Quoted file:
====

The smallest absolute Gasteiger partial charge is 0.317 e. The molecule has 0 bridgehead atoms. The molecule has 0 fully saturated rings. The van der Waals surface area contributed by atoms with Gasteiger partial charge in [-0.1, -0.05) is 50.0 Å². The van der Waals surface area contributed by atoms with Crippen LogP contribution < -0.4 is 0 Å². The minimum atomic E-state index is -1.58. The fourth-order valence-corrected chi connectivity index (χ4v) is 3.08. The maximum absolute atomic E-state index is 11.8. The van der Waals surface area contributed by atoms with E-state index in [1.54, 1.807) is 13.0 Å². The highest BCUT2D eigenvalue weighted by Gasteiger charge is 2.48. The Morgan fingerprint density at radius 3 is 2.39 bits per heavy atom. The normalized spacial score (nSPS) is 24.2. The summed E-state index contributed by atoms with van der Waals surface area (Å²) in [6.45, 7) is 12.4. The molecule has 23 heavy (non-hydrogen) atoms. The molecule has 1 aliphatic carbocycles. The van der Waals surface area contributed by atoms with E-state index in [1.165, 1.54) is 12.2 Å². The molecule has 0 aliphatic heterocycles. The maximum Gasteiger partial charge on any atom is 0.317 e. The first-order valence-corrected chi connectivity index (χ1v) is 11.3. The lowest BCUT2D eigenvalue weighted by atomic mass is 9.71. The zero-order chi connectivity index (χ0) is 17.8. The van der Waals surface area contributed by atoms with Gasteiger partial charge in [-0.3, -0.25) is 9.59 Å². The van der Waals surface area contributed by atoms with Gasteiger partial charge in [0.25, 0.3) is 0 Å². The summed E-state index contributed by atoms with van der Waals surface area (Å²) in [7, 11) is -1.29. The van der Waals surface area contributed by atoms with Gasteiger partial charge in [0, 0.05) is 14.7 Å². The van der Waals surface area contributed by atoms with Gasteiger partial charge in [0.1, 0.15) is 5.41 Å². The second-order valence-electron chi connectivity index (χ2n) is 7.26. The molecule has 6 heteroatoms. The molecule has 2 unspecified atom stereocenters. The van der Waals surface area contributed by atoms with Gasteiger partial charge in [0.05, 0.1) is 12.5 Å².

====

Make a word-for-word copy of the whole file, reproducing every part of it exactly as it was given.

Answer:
The smallest absolute Gasteiger partial charge is 0.317 e. The molecule has 0 bridgehead atoms. The molecule has 0 fully saturated rings. The van der Waals surface area contributed by atoms with Gasteiger partial charge in [-0.1, -0.05) is 50.0 Å². The van der Waals surface area contributed by atoms with Crippen LogP contribution < -0.4 is 0 Å². The minimum atomic E-state index is -1.58. The fourth-order valence-corrected chi connectivity index (χ4v) is 3.08. The maximum absolute atomic E-state index is 11.8. The van der Waals surface area contributed by atoms with E-state index in [1.54, 1.807) is 13.0 Å². The highest BCUT2D eigenvalue weighted by Gasteiger charge is 2.48. The Morgan fingerprint density at radius 3 is 2.39 bits per heavy atom. The normalized spacial score (nSPS) is 24.2. The summed E-state index contributed by atoms with van der Waals surface area (Å²) in [6.45, 7) is 12.4. The molecule has 23 heavy (non-hydrogen) atoms. The molecule has 1 aliphatic carbocycles. The van der Waals surface area contributed by atoms with E-state index in [1.165, 1.54) is 12.2 Å². The molecule has 0 aliphatic heterocycles. The maximum Gasteiger partial charge on any atom is 0.317 e. The first-order valence-corrected chi connectivity index (χ1v) is 11.3. The lowest BCUT2D eigenvalue weighted by atomic mass is 9.71. The zero-order chi connectivity index (χ0) is 17.8. The van der Waals surface area contributed by atoms with Gasteiger partial charge in [-0.3, -0.25) is 9.59 Å². The van der Waals surface area contributed by atoms with Gasteiger partial charge in [0.25, 0.3) is 0 Å². The summed E-state index contributed by atoms with van der Waals surface area (Å²) in [7, 11) is -1.29. The van der Waals surface area contributed by atoms with Gasteiger partial charge in [0, 0.05) is 14.7 Å². The van der Waals surface area contributed by atoms with Gasteiger partial charge in [0.1, 0.15) is 5.41 Å². The second-order valence-electron chi connectivity index (χ2n) is 7.26. The molecule has 6 heteroatoms. The molecule has 2 unspecified atom stereocenters. The van der Waals surface area contributed by atoms with Gasteiger partial charge in [0.05, 0.1) is 12.5 Å².